Over-50s to receive second jab after 8 weeks as alarm grows over the Indian Covid variant

Prime minister rejects calls to jab all young adults in hotspots in favour of speeding up second doses for older people – across the country

Rob Merrick
Deputy Political Editor
@Rob_Merrick
Friday 14 May 2021 18:32
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Second vaccine doses to be accelerated for over-50s

Over-50s will be given their second vaccination after 8 weeks instead of 12 as alarm grows over the Indian Covid variant, Boris Johnson has announced.

The prime minister has rejected calls by local leaders to vaccinate all young adults in hotspots, in favour of speeding up second jabs for older people – across the whole country.

At a Downing Street press conference, Mr Johnson also warned of “some hard choices” if the variant proved to be significantly more infectious.

“I have to level with you, this new variant could pose a serious disruption to our progress and could make it more difficult to move to step 4 in June,” he said.

However, he said that “at this stage, there is no evidence of increased cases translating into unmanageable pressure on the NHS,” the prime minister said.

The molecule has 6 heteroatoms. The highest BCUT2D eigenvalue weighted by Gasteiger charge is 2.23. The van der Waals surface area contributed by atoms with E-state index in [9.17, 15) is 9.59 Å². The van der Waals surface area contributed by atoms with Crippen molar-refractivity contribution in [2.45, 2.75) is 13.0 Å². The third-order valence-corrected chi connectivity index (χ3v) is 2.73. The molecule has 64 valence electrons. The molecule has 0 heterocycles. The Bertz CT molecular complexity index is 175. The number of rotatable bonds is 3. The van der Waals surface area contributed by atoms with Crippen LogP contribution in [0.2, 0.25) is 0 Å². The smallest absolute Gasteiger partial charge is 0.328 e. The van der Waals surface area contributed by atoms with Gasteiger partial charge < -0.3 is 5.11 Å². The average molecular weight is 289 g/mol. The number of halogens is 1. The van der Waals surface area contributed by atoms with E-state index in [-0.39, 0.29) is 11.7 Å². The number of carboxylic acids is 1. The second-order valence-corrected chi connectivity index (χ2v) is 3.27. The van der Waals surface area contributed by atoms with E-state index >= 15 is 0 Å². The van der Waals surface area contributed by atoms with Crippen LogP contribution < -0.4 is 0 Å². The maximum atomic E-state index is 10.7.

“I do not believe that we need, on the present evidence, to delay our roadmap and we will proceed with our plan to move to step 3 on Monday,” he told the press conference.

But, on step 4 – planned for 21 June – he added: “The truth is that at this stage we simply can’t say for certain as things stand.”

Mr Johnson denied he had fatally dragged his heels on closing the border to flights from India, insisting: “At that stage, India was not identified as having a variant of concern.”

Chris Whitty, the chief medical officer, warned the Indian variant was poised to replace the Kent variant – which caused the devastating Covid surge after Christmas.

“We expect that, overtime, this variant will overtake and come to dominate in the UK,” he said.

He defended the decision not to bend the rules to vaccinate younger adults in hotspots – as demanded by local leaders in Lancashire and by Andy Burnham, the Greater Manchester mayor.

This would lead to “a net disadvantage”, he argued, because people who have just reached adulthood are at far less risk of serious illness or death.

“The sensible thing to do is to prioritise the vaccines to the people most at risk,” Professor Whitty said.

Mr Johnson also appeared to dash hopes that many more countries will be added to the quarantine-free ’green list’ of countries for overseas travel, in the weeks to come.

“I don’t expect that we will be adding to it very rapidly,” he warned.

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